ALEPPO (Syria) • Syrian troops cemented their hold on Aleppo yesterday after retaking full control of the city, as residents anxious to return to their homes moved through its ruined streets.
In the morning, government fighters moved into Ansari and Al-Mashhad, two neighbourhoods they had not entered since mid-2012.
They searched for improvised explosive devices and mines, clearing buildings in anticipation of civilians returning, according to the Syrian Observatory for Human Rights, a Britain-based monitoring group.
In Bustan al-Qasr, a heavily damaged neighbourhood near Aleppo's famed old city, small bulldozers removed rubble from the streets.
Braving the cold, war-weary residents crossed districts that had become infamous front lines, eager to return to neighbourhoods they had not seen in years.
As the army moved through Al-Myassar district, Ms Umm Abdo, 42, said she had found her former home, but it had been destroyed. "There's nothing left... but houses can be rebuilt," she said.
"I came to check on my house, which I haven't seen in five years," said resident Khaled al-Masri. "I really hope my home wasn't badly damaged."
Thousands of people in western Aleppo took to the streets on Thursday to rejoice over the Syrian regime's successful operation to retake the eastern side of their city from rebels after a years-long battle.
Celebratory gunfire began to erupt and crowds started to fill the streets as soon as the army announced that the last rebels had left east Aleppo.
"We've been waiting five years for this. We have suffered, what with the rebels, the water shortages and the power cuts," said Ms Rana al-Salem, 29, as tears welled in her eyes and the noise rose to a crescendo in the background.
But at least one civilian was killed yesterday in the first wave of rebel rocket fire on Aleppo since the Syrian city was declared under full government control, said the Syrian Observatory.
Ten rockets hit the southern district of Al-Hamdaniyeh, wounding eight other civilians, according to the monitoring group.
Syrian state news agency Sana put the toll at three civilians killed and at least six others wounded.
The fire was the first rebel attack since Syria's armed forces announced that Aleppo was back under their control following a fierce month-long offensive.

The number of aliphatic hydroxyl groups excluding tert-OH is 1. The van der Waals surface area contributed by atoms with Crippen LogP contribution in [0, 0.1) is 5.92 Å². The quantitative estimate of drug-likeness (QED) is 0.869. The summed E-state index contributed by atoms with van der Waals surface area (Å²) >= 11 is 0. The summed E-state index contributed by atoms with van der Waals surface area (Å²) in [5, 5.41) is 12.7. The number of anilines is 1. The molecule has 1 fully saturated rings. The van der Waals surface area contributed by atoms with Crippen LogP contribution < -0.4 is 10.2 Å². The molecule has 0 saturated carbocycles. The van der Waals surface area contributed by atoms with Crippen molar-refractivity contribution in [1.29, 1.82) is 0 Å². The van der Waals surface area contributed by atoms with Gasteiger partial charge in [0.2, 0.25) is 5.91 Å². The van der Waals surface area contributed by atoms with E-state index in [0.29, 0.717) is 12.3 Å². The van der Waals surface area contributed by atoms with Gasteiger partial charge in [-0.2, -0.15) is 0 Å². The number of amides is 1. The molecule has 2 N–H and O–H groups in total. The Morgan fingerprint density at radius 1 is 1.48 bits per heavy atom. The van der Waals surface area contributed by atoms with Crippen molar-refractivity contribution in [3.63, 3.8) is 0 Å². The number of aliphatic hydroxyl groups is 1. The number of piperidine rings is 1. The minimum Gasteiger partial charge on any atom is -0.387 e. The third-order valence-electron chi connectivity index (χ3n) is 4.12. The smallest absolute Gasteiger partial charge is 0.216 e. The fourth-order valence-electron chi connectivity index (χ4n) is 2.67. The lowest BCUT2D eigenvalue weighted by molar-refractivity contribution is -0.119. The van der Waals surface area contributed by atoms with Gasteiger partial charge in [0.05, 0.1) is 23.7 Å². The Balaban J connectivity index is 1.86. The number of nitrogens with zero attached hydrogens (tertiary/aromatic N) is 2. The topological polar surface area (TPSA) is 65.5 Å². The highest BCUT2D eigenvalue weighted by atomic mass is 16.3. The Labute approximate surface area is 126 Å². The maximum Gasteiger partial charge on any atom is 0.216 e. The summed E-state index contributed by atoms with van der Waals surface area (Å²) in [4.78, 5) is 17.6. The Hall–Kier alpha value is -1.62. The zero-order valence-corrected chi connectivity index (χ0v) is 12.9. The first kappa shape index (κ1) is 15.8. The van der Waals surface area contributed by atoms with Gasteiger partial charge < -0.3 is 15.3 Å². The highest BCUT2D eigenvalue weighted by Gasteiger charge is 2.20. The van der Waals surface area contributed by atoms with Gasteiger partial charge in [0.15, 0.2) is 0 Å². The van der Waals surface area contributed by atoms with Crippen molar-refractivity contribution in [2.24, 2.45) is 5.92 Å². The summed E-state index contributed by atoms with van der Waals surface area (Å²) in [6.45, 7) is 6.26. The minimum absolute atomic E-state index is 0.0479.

The western side of the city remained under the control of President Bashar al-Assad's forces throughout the conflict, and also suffered heavy shelling and loss of life.
Russian President Vladimir Putin said yesterday that Russia, Iran, Turkey and Mr Assad had agreed to attend peace talks in the Kazakh capital of Astana to try to resolve the conflict in Syria.
Mr Putin said the evacuation of Aleppo would not have been possible without the help of Russia, Iran and Turkey or the goodwill of Mr Assad.
He said the next step for Syria would be a nationwide ceasefire.
YEARS OF SUFFERING AT AN END
We have suffered, what with the rebels, the water shortages and the power cuts.
MS RANA AL-SALEM HOPES OF REBUILDING
There's nothing left... but houses can be rebuilt.
MS UMM ABDO, saying she had found her former home, but it had been destroyed.
Russian Deputy Foreign Minister Gennady Gatilov said earlier yesterday that he expected the talks in Astana to take place in the middle of next month.
Mr Putin also said yesterday that the recapture of Aleppo by Syrian regime forces was a "very important" step towards stabilising the war-torn country.
"The liberation of Aleppo from radical elements is a very important part of the normalisation in Syria and, I hope, for the region overall," Mr Putin told Defence Minister Sergei Shoigu at a meeting, said the Kremlin.
The loss of east Aleppo is the biggest blow to the rebel movement in Syria's nearly six-year conflict, which has killed more than 310,000 people.
AGENCE FRANCE-PRESSE, REUTERS